The term "sensory integration" describes the neurological organization of our senses. Usually, when we think of senses, we count five: taste, smell, sight, sound and touch. Actually, there are two more; the sense of proprioception (where am I in space?) and vestibular processing (balance), both of which are involved with movement, gravity and body position. These seven senses provide the foundation necessary for all types of learning and movement.
When our brains process the information we receive through our senses, our nervous system responds appropriately to incoming stimuli. Thus, we instinctively snatch our hands from a hot stove, shift our weight from one foot to another when climbing stairs, slip easily into our jackets or stop ourselves from lashing out in frustration.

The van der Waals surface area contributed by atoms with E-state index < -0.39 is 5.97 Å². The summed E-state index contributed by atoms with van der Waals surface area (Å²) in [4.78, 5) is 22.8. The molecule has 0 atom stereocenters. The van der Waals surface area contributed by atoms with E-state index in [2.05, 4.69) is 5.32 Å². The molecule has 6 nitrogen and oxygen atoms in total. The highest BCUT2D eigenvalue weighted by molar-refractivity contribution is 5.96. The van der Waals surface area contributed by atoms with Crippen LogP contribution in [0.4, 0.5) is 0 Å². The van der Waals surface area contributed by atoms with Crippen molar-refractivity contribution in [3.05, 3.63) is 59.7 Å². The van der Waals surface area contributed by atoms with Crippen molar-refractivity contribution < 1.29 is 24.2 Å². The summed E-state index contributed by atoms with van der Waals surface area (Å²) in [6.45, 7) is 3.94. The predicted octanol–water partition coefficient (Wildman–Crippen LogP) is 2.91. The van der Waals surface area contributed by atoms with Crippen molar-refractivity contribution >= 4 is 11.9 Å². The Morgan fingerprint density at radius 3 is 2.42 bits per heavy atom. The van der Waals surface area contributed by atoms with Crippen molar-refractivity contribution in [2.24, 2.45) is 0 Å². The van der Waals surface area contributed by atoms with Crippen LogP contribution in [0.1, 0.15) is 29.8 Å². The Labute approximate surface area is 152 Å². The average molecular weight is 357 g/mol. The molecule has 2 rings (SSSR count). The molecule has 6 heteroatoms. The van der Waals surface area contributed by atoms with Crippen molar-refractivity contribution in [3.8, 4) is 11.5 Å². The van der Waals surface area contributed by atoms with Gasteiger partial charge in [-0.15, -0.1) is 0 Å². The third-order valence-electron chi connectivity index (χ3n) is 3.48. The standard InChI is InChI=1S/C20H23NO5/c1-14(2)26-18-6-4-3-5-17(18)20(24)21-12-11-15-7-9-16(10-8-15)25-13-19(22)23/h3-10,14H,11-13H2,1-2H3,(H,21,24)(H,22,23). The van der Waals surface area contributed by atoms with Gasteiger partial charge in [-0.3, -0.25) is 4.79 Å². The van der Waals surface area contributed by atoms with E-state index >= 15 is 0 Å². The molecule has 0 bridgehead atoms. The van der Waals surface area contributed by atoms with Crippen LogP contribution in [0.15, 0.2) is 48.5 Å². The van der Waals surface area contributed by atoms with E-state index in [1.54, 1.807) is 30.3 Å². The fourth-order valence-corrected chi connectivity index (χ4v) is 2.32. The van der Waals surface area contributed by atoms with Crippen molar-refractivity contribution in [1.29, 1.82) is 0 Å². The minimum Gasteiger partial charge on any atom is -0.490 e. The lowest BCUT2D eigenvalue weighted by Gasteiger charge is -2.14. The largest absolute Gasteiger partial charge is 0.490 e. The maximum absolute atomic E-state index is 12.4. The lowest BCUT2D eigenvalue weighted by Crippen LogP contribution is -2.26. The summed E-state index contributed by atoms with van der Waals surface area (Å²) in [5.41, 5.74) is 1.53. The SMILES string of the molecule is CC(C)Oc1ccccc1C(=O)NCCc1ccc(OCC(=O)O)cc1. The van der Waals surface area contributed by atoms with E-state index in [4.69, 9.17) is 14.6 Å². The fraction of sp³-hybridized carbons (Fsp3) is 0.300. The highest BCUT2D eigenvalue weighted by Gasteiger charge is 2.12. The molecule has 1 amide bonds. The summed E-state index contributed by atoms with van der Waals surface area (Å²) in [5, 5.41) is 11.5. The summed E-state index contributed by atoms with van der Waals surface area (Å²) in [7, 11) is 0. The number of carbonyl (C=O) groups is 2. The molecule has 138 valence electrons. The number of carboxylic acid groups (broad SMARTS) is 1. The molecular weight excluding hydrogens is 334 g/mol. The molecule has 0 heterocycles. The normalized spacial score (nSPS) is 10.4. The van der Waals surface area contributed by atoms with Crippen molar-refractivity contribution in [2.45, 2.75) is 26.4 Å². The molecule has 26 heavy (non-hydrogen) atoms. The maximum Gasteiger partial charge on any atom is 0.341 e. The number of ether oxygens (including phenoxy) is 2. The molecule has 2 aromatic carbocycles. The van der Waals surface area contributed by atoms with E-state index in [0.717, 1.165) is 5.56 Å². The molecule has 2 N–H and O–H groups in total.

Our physical response as well as our behavioral, emotional and intellectual responses depend on the smooth operating integration of all our senses. When a person’s neurological processing is inefficient performing ordinary tasks and responding to ordinary events can be enormously challenging.
Unfortunately, just growing older does not always mean getting better at many physical and intellectual tasks. What does help is therapeutic intervention: Occupational Therapy.